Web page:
By David Roeder
August 1, 2010
That house down the street that just went into foreclosure wasn't just bad for your neighbor. It's gnawing at the value of your own home.
Sales figures show that foreclosed homes generally trade for a 40 percent discount compared with homes sold the conventional way in the same market. In many cases, the discount is far more.
Michael Walsh of Elmwood Park's Citywide Services, an appraiser, said some banks that have held foreclosed homes drastically undercut the market when they finally let go. "They want to get whatever will get rid of the property in 60 days," he said.
His trade calls for finding "comparable sales" in a given neighborhood, and he said that's no easy task when there's a preponderance of bank-owned real estate, called REOs, or short sales.
When a lender lets a homeowner sell for less than what he owes on the mortgage, that's a short sale. It's a step up from a foreclosure, with the difference being that in a short sale, the home is still occupied and presumably in better shape.
He sees different issues depending on location. In formerly hot city enclaves, anyone selling a home the conventional way "is competing with a lot of short sales and REOs, many of them recently rehabbed," he said. A hike in foreclosures on the Near North Side, for example, shows more upscale condos with bad loans.
Walsh said he has done work around Marquette Park on the city's Southwest Side lately, where "prices are still declining because it's just the huge supply."
Foreclosures have been an influence in the market since housing nationwide began falling in 2007. In some suburbs and Chicago neighborhoods, foreclosures now define the market.
"It's very strong downward pressure on pricing," said Geoffrey Hewings, an economics professor at the University of Illinois at Urbana-Champaign who analyzes sales data for the Illinois Association of Realtors. "It's happening particularly in sort of midrange housing, where you have a lot of it for sale and the buyer has choices."
Experts said a foreclosure or two in the neighborhood means a small cut in the asking price. More than that means trouble, they said.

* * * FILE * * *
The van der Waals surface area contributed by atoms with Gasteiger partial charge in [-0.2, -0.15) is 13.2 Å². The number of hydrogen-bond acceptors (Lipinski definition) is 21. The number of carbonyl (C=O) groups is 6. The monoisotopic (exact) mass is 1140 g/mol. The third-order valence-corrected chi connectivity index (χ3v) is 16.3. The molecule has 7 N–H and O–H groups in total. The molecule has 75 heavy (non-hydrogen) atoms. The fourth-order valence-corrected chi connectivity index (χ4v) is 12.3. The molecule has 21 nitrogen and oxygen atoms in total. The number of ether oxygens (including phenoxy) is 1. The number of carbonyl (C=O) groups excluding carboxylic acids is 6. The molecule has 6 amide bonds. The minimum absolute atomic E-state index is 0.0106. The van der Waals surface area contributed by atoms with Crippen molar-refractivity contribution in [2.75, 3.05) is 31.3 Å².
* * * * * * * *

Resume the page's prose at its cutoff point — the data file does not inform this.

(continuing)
"Three foreclosures on the block, and you have to have an honest discussion with the seller," said broker Mabel Guzman of Century 21 S.G.R. Inc. Renting out the home or a short sale might be better alternatives, she said.
The trend has Realtors, appraisers and tax assessors scratching their heads to figure out where home valuations really stand. Experts said foreclosures are dictating market values in lower-income suburbs such as Carpentersville or Maywood, and in city neighborhoods such as Austin or around Garfield Park.
The latest data show foreclosures are moving outward from Cook County and higher on the demographic scale. Chicago's Woodstock Institute said that for the first half of 2010, foreclosure filings in the six-county Chicago area were up 37 percent from the same period of 2009.
But the largest increases were in the five collar counties, where the filings were up by between 50 percent and 75 percent. Cook County filings rose 25 percent, Woodstock said.
The group's report, and sales data from RealtyTrac Inc., show middle-class regions becoming foreclosure hotbeds. Examples include Ashburn and West Ridge in the city, and suburbs such as Bolingbrook and Schaumburg.
Now some experts are predicting a second wave of foreclosures, potentially worse than the first one in 2008-09. Many believe it will wash over the valuations of all homes and send prices, already off by about 30 percent from their 2006 peak, deeper into the muck. "It's getting worse. In a lot of places, [asking] prices are still too high," said Walsh, the appraiser.
"It seems to have shifted away from where the subprime loans got all the attention," said Daren Blomquist, RealtyTrac's marketing director. "The problem has shifted more to the prime loans," which are made to borrowers thought to have good credit histories and incomes that can support the mortgage. Many borrowers overextended themselves, often with lenders helping them fudge their qualifications when credit was easy to get. As the recession dragged on, borrowers lost their jobs or saw their incomes reduced.
How much further prices will falter could depend on the volume of foreclosed homes lenders are holding, hoping things will stabilize. "The scary thing is that for every foreclosure out there, there might be another one the banks are holding," said Mark Ruda, a broker and appraiser trainee who works mostly in the northwest suburbs.
About the only advantage foreclosures bring to other homeowners could be a cut in the tax bill. The Cook County assessor has plugged foreclosures into its formulas for determining market value, but those numbers are updated only during a property's regular reassessment every three years.
"For the first time in years," Ruda said, "I'm telling my people in Cook County that it might be worth it to appeal their tax assessment."
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